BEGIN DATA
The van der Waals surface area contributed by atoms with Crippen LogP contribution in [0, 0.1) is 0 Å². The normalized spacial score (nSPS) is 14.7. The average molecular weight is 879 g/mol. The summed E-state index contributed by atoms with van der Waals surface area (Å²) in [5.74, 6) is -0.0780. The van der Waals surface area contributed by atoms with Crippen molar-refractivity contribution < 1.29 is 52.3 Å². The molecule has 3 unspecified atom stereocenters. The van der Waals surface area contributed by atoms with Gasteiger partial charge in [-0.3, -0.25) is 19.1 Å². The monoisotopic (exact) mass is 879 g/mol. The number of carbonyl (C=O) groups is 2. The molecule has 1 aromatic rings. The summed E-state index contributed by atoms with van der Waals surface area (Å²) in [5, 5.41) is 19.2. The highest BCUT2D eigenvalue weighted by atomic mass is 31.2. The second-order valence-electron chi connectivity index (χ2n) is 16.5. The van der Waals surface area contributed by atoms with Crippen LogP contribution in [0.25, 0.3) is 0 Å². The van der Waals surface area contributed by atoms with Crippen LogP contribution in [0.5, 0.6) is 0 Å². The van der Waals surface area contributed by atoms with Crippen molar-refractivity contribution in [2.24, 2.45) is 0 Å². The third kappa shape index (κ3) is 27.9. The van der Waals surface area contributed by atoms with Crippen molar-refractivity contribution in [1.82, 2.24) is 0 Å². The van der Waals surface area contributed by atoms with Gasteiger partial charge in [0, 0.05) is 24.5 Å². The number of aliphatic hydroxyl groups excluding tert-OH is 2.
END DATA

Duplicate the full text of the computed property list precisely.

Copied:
The van der Waals surface area contributed by atoms with Crippen LogP contribution in [0, 0.1) is 0 Å². The normalized spacial score (nSPS) is 14.7. The average molecular weight is 879 g/mol. The summed E-state index contributed by atoms with van der Waals surface area (Å²) in [5.74, 6) is -0.0780. The van der Waals surface area contributed by atoms with Crippen molar-refractivity contribution < 1.29 is 52.3 Å². The molecule has 3 unspecified atom stereocenters. The van der Waals surface area contributed by atoms with Gasteiger partial charge in [-0.3, -0.25) is 19.1 Å². The monoisotopic (exact) mass is 879 g/mol. The number of carbonyl (C=O) groups is 2. The molecule has 1 aromatic rings. The summed E-state index contributed by atoms with van der Waals surface area (Å²) in [5, 5.41) is 19.2. The highest BCUT2D eigenvalue weighted by atomic mass is 31.2. The second-order valence-electron chi connectivity index (χ2n) is 16.5. The van der Waals surface area contributed by atoms with Crippen LogP contribution in [0.25, 0.3) is 0 Å². The van der Waals surface area contributed by atoms with Crippen LogP contribution in [0.5, 0.6) is 0 Å². The van der Waals surface area contributed by atoms with Crippen molar-refractivity contribution in [2.24, 2.45) is 0 Å². The third kappa shape index (κ3) is 27.9. The van der Waals surface area contributed by atoms with Crippen molar-refractivity contribution in [1.82, 2.24) is 0 Å². The van der Waals surface area contributed by atoms with Gasteiger partial charge in [0, 0.05) is 24.5 Å². The number of aliphatic hydroxyl groups excluding tert-OH is 2.